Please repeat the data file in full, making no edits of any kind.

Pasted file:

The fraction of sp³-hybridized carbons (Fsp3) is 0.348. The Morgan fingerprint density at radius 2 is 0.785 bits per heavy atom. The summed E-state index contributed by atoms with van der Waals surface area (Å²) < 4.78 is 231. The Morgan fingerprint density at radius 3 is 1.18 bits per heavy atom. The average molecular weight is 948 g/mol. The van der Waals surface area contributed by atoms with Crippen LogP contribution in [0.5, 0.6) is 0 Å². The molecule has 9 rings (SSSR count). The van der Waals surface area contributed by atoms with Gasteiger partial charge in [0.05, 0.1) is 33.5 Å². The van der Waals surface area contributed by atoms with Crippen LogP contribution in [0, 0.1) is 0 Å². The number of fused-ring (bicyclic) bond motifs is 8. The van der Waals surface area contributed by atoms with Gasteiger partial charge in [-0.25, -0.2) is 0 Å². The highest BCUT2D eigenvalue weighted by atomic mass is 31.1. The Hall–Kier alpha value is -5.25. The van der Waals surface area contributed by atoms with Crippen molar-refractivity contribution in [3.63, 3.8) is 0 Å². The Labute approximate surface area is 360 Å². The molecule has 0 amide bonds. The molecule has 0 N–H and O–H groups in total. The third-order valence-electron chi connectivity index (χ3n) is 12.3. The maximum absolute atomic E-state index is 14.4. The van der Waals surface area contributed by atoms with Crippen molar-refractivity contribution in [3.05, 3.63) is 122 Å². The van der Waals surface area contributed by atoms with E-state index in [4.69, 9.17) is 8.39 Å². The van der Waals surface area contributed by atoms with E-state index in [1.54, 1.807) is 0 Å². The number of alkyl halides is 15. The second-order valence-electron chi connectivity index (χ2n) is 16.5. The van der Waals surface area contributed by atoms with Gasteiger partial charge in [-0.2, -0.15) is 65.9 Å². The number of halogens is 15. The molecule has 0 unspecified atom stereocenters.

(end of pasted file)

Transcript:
The fraction of sp³-hybridized carbons (Fsp3) is 0.348. The Morgan fingerprint density at radius 2 is 0.785 bits per heavy atom. The summed E-state index contributed by atoms with van der Waals surface area (Å²) < 4.78 is 231. The Morgan fingerprint density at radius 3 is 1.18 bits per heavy atom. The average molecular weight is 948 g/mol. The van der Waals surface area contributed by atoms with Crippen LogP contribution in [0.5, 0.6) is 0 Å². The molecule has 9 rings (SSSR count). The van der Waals surface area contributed by atoms with Gasteiger partial charge in [0.05, 0.1) is 33.5 Å². The van der Waals surface area contributed by atoms with Crippen LogP contribution in [0, 0.1) is 0 Å². The number of fused-ring (bicyclic) bond motifs is 8. The van der Waals surface area contributed by atoms with Gasteiger partial charge in [-0.25, -0.2) is 0 Å². The highest BCUT2D eigenvalue weighted by atomic mass is 31.1. The Hall–Kier alpha value is -5.25. The van der Waals surface area contributed by atoms with Crippen molar-refractivity contribution in [3.63, 3.8) is 0 Å². The Labute approximate surface area is 360 Å². The molecule has 0 amide bonds. The molecule has 0 N–H and O–H groups in total. The third-order valence-electron chi connectivity index (χ3n) is 12.3. The maximum absolute atomic E-state index is 14.4. The van der Waals surface area contributed by atoms with Crippen molar-refractivity contribution in [3.05, 3.63) is 122 Å². The van der Waals surface area contributed by atoms with E-state index in [4.69, 9.17) is 8.39 Å². The van der Waals surface area contributed by atoms with E-state index in [1.54, 1.807) is 0 Å². The number of alkyl halides is 15. The second-order valence-electron chi connectivity index (χ2n) is 16.5. The van der Waals surface area contributed by atoms with Gasteiger partial charge in [-0.2, -0.15) is 65.9 Å². The number of halogens is 15. The molecule has 0 unspecified atom stereocenters.